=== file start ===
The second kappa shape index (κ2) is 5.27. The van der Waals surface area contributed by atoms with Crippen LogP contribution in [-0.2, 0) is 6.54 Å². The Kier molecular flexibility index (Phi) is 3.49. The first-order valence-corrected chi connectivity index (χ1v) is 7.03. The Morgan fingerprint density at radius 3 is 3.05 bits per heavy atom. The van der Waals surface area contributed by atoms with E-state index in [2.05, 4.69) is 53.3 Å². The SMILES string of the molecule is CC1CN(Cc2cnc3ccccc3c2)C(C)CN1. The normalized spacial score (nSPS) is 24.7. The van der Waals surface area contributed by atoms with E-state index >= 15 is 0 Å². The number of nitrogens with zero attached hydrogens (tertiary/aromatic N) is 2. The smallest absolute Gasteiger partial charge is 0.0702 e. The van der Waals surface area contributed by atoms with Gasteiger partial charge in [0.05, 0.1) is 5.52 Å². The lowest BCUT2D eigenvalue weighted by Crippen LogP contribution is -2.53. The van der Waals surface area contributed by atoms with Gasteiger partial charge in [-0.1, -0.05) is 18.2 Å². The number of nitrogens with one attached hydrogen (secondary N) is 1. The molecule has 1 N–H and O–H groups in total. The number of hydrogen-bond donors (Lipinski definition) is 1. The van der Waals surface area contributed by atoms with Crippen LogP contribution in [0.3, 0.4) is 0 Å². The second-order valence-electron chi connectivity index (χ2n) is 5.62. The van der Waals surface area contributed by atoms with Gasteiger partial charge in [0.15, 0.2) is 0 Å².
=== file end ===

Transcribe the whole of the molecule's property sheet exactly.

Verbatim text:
The second kappa shape index (κ2) is 5.27. The van der Waals surface area contributed by atoms with Crippen LogP contribution in [-0.2, 0) is 6.54 Å². The Kier molecular flexibility index (Phi) is 3.49. The first-order valence-corrected chi connectivity index (χ1v) is 7.03. The Morgan fingerprint density at radius 3 is 3.05 bits per heavy atom. The van der Waals surface area contributed by atoms with E-state index in [2.05, 4.69) is 53.3 Å². The SMILES string of the molecule is CC1CN(Cc2cnc3ccccc3c2)C(C)CN1. The normalized spacial score (nSPS) is 24.7. The van der Waals surface area contributed by atoms with E-state index >= 15 is 0 Å². The number of nitrogens with zero attached hydrogens (tertiary/aromatic N) is 2. The smallest absolute Gasteiger partial charge is 0.0702 e. The van der Waals surface area contributed by atoms with Gasteiger partial charge in [0.05, 0.1) is 5.52 Å². The lowest BCUT2D eigenvalue weighted by Crippen LogP contribution is -2.53. The van der Waals surface area contributed by atoms with Gasteiger partial charge in [-0.1, -0.05) is 18.2 Å². The number of nitrogens with one attached hydrogen (secondary N) is 1. The molecule has 1 N–H and O–H groups in total. The number of hydrogen-bond donors (Lipinski definition) is 1. The van der Waals surface area contributed by atoms with Crippen LogP contribution in [0.3, 0.4) is 0 Å². The second-order valence-electron chi connectivity index (χ2n) is 5.62. The van der Waals surface area contributed by atoms with Gasteiger partial charge in [0.15, 0.2) is 0 Å².